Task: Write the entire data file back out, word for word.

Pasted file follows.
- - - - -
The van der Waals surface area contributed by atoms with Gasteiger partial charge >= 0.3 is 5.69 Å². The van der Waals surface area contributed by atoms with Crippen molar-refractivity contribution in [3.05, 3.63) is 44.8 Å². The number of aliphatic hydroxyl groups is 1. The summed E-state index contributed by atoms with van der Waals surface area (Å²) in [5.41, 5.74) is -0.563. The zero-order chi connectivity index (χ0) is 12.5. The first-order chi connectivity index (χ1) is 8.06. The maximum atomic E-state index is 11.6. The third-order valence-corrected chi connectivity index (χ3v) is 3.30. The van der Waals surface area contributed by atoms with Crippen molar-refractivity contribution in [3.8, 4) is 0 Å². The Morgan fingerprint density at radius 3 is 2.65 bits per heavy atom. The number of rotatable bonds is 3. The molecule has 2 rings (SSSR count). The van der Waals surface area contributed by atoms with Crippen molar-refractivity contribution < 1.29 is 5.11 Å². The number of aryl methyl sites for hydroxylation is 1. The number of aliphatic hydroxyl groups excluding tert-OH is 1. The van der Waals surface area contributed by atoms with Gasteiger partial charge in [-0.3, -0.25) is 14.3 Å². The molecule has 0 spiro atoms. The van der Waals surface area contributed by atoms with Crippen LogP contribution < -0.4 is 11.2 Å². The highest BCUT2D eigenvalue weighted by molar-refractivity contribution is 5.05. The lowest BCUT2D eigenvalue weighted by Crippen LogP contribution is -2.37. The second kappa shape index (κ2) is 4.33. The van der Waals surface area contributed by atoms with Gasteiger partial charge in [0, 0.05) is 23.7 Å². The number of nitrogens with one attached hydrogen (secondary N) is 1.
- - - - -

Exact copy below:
The van der Waals surface area contributed by atoms with Gasteiger partial charge >= 0.3 is 5.69 Å². The van der Waals surface area contributed by atoms with Crippen molar-refractivity contribution in [3.05, 3.63) is 44.8 Å². The number of aliphatic hydroxyl groups is 1. The summed E-state index contributed by atoms with van der Waals surface area (Å²) in [5.41, 5.74) is -0.563. The zero-order chi connectivity index (χ0) is 12.5. The first-order chi connectivity index (χ1) is 8.06. The maximum atomic E-state index is 11.6. The third-order valence-corrected chi connectivity index (χ3v) is 3.30. The van der Waals surface area contributed by atoms with Crippen molar-refractivity contribution in [3.8, 4) is 0 Å². The Morgan fingerprint density at radius 3 is 2.65 bits per heavy atom. The number of rotatable bonds is 3. The molecule has 2 rings (SSSR count). The van der Waals surface area contributed by atoms with Crippen molar-refractivity contribution < 1.29 is 5.11 Å². The number of aryl methyl sites for hydroxylation is 1. The number of aliphatic hydroxyl groups excluding tert-OH is 1. The van der Waals surface area contributed by atoms with Gasteiger partial charge in [-0.3, -0.25) is 14.3 Å². The molecule has 0 spiro atoms. The van der Waals surface area contributed by atoms with Crippen LogP contribution < -0.4 is 11.2 Å². The highest BCUT2D eigenvalue weighted by molar-refractivity contribution is 5.05. The lowest BCUT2D eigenvalue weighted by Crippen LogP contribution is -2.37. The second kappa shape index (κ2) is 4.33. The van der Waals surface area contributed by atoms with Gasteiger partial charge in [0, 0.05) is 23.7 Å². The number of nitrogens with one attached hydrogen (secondary N) is 1.